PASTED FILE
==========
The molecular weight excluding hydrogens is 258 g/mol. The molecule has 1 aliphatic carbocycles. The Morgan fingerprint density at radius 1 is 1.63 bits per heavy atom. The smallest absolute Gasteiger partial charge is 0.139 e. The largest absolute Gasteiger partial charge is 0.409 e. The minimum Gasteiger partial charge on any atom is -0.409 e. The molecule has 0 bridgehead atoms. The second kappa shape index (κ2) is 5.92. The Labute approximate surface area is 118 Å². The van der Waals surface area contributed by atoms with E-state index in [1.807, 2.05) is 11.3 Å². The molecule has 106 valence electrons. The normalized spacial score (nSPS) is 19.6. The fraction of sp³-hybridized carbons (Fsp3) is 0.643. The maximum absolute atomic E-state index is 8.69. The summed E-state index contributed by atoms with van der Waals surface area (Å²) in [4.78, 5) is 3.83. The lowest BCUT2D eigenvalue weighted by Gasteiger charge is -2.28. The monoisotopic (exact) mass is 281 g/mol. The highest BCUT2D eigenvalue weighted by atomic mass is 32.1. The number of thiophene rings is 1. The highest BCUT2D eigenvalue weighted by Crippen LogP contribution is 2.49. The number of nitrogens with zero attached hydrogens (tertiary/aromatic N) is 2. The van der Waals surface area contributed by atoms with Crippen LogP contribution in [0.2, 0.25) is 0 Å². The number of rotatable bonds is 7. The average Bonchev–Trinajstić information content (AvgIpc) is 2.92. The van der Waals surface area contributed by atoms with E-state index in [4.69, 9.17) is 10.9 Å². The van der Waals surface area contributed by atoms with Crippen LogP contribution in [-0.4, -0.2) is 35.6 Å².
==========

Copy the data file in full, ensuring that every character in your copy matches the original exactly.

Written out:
The molecular weight excluding hydrogens is 258 g/mol. The molecule has 1 aliphatic carbocycles. The Morgan fingerprint density at radius 1 is 1.63 bits per heavy atom. The smallest absolute Gasteiger partial charge is 0.139 e. The largest absolute Gasteiger partial charge is 0.409 e. The minimum Gasteiger partial charge on any atom is -0.409 e. The molecule has 0 bridgehead atoms. The second kappa shape index (κ2) is 5.92. The Labute approximate surface area is 118 Å². The van der Waals surface area contributed by atoms with E-state index in [1.807, 2.05) is 11.3 Å². The molecule has 106 valence electrons. The normalized spacial score (nSPS) is 19.6. The fraction of sp³-hybridized carbons (Fsp3) is 0.643. The maximum absolute atomic E-state index is 8.69. The summed E-state index contributed by atoms with van der Waals surface area (Å²) in [4.78, 5) is 3.83. The lowest BCUT2D eigenvalue weighted by Gasteiger charge is -2.28. The monoisotopic (exact) mass is 281 g/mol. The highest BCUT2D eigenvalue weighted by atomic mass is 32.1. The number of thiophene rings is 1. The highest BCUT2D eigenvalue weighted by Crippen LogP contribution is 2.49. The number of nitrogens with zero attached hydrogens (tertiary/aromatic N) is 2. The van der Waals surface area contributed by atoms with Crippen LogP contribution in [0.2, 0.25) is 0 Å². The number of rotatable bonds is 7. The average Bonchev–Trinajstić information content (AvgIpc) is 2.92. The van der Waals surface area contributed by atoms with E-state index in [4.69, 9.17) is 10.9 Å². The van der Waals surface area contributed by atoms with Crippen LogP contribution in [-0.4, -0.2) is 35.6 Å².